But what has changed from last year in terms of the defensive component statistics? Let's dive in further by looking at the four factors

eFG%, 2012: 38.4, 151st in the country
eFG%, 2013: 37.5, 125th in the country

TOV%, 2012: 21.0, 250th in the country
TOV%, 2013: 24.0, 117th in the country

Reb%, 2012: 59.4, 2nd in the country
Reb%, 2013: 59.8, 3rd in the country

FTR, 2012: 18.1, 140th in the country
FTR, 2013: 16.7, 110th in the country

In terms of shooting, fouling and rebounding, Cal's defensive performance is close to statistically identical to 2012. (Prior to Cal's dominating road sweep of the Oregon schools, the stats were even closer). The main area in which Cal has improved is in forcing turnovers. That's obviously a direct consequence of running the full court press with greater frequency and success. But it's worth pointing out that Cal doesn't press against every opponent. They typically use it only against teams that Cal can ‘out-athlete.' The Bears didn't have any success pressing against Stanford, for example.

Again it must be pointed out that keeping component stats static against a tougher schedule is a form of improvement in and of itself. But let's break down that thought further. Where do Cal's opponents rank in terms of their offense, and how did Cal do against them?



O-PPP (Rank)


O-PPP vs. Cal



.783 (285)



St. Mary's

.929 (66)



Cal Poly

.894 (108)



Eastern Washington

.904 (98)




.851 (174)



At Old Dominion

.882 (124)



At Duke

1.049 (5)



At CSU Bakersfield

.865 (146)



At Northwestern

.858 (155)




.924 (73)



George Washington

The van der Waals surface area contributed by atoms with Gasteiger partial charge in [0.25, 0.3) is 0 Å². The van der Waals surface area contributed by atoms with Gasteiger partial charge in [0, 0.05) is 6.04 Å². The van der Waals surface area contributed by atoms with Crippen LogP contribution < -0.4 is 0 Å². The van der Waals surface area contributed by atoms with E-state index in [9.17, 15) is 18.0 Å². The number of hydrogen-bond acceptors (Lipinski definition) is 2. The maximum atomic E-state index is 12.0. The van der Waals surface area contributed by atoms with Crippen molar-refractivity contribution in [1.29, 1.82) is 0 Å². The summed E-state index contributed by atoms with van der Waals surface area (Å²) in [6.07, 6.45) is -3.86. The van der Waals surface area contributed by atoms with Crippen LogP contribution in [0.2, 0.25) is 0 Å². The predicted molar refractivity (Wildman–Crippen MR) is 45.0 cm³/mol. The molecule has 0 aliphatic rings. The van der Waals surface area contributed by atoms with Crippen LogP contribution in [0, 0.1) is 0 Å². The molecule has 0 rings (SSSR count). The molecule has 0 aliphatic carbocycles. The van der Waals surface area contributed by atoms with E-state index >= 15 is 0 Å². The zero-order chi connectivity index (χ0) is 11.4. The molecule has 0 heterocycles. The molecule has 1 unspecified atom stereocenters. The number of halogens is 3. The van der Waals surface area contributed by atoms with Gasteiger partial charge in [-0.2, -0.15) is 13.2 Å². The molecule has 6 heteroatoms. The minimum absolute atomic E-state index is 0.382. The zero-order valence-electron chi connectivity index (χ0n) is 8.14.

.797 (261)



At Utah

.908 (95)



At Colorado

.940 (56)




1.038 (8)



At Stanford

1.038 (8)




.860 (153)




.924 (73)




.908 (95)




.940 (56)



Oregon State

.814 (244)




.763 (306)



As you would expect from a good defensive team, the Bears have held their opponents below their expected level of offensive efficiency in nearly every game, and only Kansas was able to outperform their own usual level by a significant amount. The other three games in which Cal's defense didn't excel also happen to be three games in which Cal was closest to being upset by an inferior opponent.

Cal's two losses are also instructive. Duke and Stanford both performed below their usual averages. But an average performance from teams like that is still really good, and both the Blue Devils and the Cardinal were reasonably close to their norms. With Cal's offense understandably limited against elite opponents, it wasn't quite enough. The defensive performance at Maples is much more in line with what the Bears will need come March.

Perhaps most interesting is that Cal's best defensive performances have come when they need it most. When they couldn't make a shot against Colorado in Boulder, defense won them the game. When turnovers caused problems at Old Dominion, the Bears shut down the Monarchs during crunch time. When they had to bounce back to beat Stanford, the defense stepped up at Maples. Cal's defense may not be miles better than last year, but it has certainly had better timing, which might have something to do with my perception that Cal's defense has better than the numbers indicate.

My sense is that Cal's defense has been slowly but steadily improving as the season goes along, and certainly some of their more impressive performances have come during conference play. The fact that their conference efficiency numbers are more or less identical to their total season efficiency numbers despite having played five games against ranked opponents (and two games against Stanford, a top 10 offense) is an indication of that improvement.

There's still room for improvement. The Bears can tighten up their field goal defense. They can improve their ability to press elite teams. Various players can work to limit unnecessary fouls. But Cal's improvement on the defensive end has been the driving force in their step forward this year, and continued improvement bodes well for post-season chances.

*It's worth noting that WBBState doesn't differentiate between defensive rebounding rate and offensive rebounding rate. Luckily, Cal is such a good rebounding team that the important take away is that the Bears, in both 2012 and 2013, were amongst the elite in terms of preventing opponent offensive rebounds.